## convert response variable into a factor if it's not one
if(!is.factor(model.frame(lrMod)[,responseVar])){
model.frame(lrMod)[,responseVar] <- as.factor(model.frame(lrMod)[,responseVar])
}
## model predictions in log-odds
preds = predict(lrMod, newdata=model.frame(lrMod))
## transform to 0/1 prediction
preds <- ((sign(preds)/2)+0.5)
## response variable values, transformed to 0/1
y <- (as.numeric(model.frame(lrMod)[,responseVar])-1)
## how often is prediction the same as the actual response
acc <- sum(preds==y)/length(preds)
return(acc)
}
## baseline accuracy for a logisitic regression model lrMod
## with a given response variable
baselineAcc <- function(lrMod, responseVar){
response <- model.frame(lrMod)[,responseVar]
tab <- table(response)
return(max(tab)/sum(tab))
}
## baseline accuracy
```

For our Example 1 (`stresshift ~ acoustics.std`

), the classification accuracy is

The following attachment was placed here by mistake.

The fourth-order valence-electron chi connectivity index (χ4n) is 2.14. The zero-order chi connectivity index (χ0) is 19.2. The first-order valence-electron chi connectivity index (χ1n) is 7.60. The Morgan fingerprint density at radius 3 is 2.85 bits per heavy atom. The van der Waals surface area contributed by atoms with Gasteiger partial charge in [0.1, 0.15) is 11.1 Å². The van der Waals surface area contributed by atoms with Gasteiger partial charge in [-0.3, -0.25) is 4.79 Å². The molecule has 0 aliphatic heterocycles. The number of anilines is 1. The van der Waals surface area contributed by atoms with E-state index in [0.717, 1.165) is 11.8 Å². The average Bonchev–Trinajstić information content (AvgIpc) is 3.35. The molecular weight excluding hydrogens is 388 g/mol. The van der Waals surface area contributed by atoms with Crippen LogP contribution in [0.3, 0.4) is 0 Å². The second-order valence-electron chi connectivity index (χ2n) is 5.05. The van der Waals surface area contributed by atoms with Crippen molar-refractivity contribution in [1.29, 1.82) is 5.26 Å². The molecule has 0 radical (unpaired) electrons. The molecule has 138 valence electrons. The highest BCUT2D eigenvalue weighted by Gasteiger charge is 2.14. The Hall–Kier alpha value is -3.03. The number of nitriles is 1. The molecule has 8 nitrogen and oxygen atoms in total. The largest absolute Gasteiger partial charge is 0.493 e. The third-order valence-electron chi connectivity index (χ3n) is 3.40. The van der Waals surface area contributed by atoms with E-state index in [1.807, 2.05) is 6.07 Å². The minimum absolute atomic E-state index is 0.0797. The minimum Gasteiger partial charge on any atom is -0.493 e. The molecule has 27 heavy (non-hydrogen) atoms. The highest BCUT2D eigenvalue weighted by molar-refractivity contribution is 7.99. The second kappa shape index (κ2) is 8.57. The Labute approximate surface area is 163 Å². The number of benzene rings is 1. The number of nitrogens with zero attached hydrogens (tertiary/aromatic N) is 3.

`lrAcc(mod1, 'stressshift')`

`## [1] 0.7015707`

Compared to a baseline of 0.65 (using `baselineAcc(mod1, 'stressshift')`

). The model performs better than the baseline, but its performance is less impressive than it seems (70%) given that the most common case (not shifting stress) accounts for 65% of the data.

### 5.2.3 Pseudo-\(R^2\)

There is no equivalent to \(R^2\) for logistic regression, meaning a quantity with similar properties and multiple interpretations:

Fraction reduction in sum-of-squares (there is no sum-of-squares)

Degree of “variance” accounted for (“variance” isn’t well-defined)

Squared correlation between fitted and observed values (different scales: probabilities versus 0/1)